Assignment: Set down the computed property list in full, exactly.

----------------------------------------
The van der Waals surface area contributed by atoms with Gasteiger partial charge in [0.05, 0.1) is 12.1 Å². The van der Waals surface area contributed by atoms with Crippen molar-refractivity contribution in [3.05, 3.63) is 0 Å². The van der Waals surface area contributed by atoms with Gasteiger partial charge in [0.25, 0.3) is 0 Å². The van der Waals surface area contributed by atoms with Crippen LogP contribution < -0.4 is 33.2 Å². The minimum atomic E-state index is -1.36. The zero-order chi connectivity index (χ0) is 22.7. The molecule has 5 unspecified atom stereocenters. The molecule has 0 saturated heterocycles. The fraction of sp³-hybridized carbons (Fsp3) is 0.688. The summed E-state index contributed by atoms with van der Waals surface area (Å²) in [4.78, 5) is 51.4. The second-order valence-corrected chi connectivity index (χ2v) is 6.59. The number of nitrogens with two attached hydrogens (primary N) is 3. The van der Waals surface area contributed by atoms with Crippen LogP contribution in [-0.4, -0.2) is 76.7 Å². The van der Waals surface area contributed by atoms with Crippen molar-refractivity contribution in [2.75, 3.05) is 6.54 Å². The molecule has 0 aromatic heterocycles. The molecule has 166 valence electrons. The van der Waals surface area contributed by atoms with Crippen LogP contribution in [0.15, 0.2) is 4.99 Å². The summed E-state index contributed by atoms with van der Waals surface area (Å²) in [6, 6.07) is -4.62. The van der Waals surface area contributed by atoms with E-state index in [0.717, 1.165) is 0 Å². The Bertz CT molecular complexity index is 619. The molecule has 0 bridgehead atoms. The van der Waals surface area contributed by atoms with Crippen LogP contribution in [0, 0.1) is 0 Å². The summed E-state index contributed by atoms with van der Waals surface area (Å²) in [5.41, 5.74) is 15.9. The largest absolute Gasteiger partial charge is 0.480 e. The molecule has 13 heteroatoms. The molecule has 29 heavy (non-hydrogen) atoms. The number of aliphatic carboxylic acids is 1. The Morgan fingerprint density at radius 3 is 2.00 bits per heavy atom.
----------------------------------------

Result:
The van der Waals surface area contributed by atoms with Gasteiger partial charge in [0.05, 0.1) is 12.1 Å². The van der Waals surface area contributed by atoms with Crippen molar-refractivity contribution in [3.05, 3.63) is 0 Å². The van der Waals surface area contributed by atoms with Gasteiger partial charge in [0.25, 0.3) is 0 Å². The van der Waals surface area contributed by atoms with Crippen LogP contribution < -0.4 is 33.2 Å². The minimum atomic E-state index is -1.36. The zero-order chi connectivity index (χ0) is 22.7. The molecule has 5 unspecified atom stereocenters. The molecule has 0 saturated heterocycles. The fraction of sp³-hybridized carbons (Fsp3) is 0.688. The summed E-state index contributed by atoms with van der Waals surface area (Å²) in [4.78, 5) is 51.4. The second-order valence-corrected chi connectivity index (χ2v) is 6.59. The number of nitrogens with two attached hydrogens (primary N) is 3. The van der Waals surface area contributed by atoms with Crippen LogP contribution in [-0.4, -0.2) is 76.7 Å². The van der Waals surface area contributed by atoms with Crippen molar-refractivity contribution in [2.75, 3.05) is 6.54 Å². The molecule has 0 aromatic heterocycles. The molecule has 166 valence electrons. The van der Waals surface area contributed by atoms with Crippen LogP contribution in [0.15, 0.2) is 4.99 Å². The summed E-state index contributed by atoms with van der Waals surface area (Å²) in [6, 6.07) is -4.62. The van der Waals surface area contributed by atoms with E-state index in [0.717, 1.165) is 0 Å². The Bertz CT molecular complexity index is 619. The molecule has 0 bridgehead atoms. The van der Waals surface area contributed by atoms with Crippen LogP contribution in [0, 0.1) is 0 Å². The summed E-state index contributed by atoms with van der Waals surface area (Å²) in [5.41, 5.74) is 15.9. The largest absolute Gasteiger partial charge is 0.480 e. The molecule has 13 heteroatoms. The molecule has 29 heavy (non-hydrogen) atoms. The number of aliphatic carboxylic acids is 1. The Morgan fingerprint density at radius 3 is 2.00 bits per heavy atom.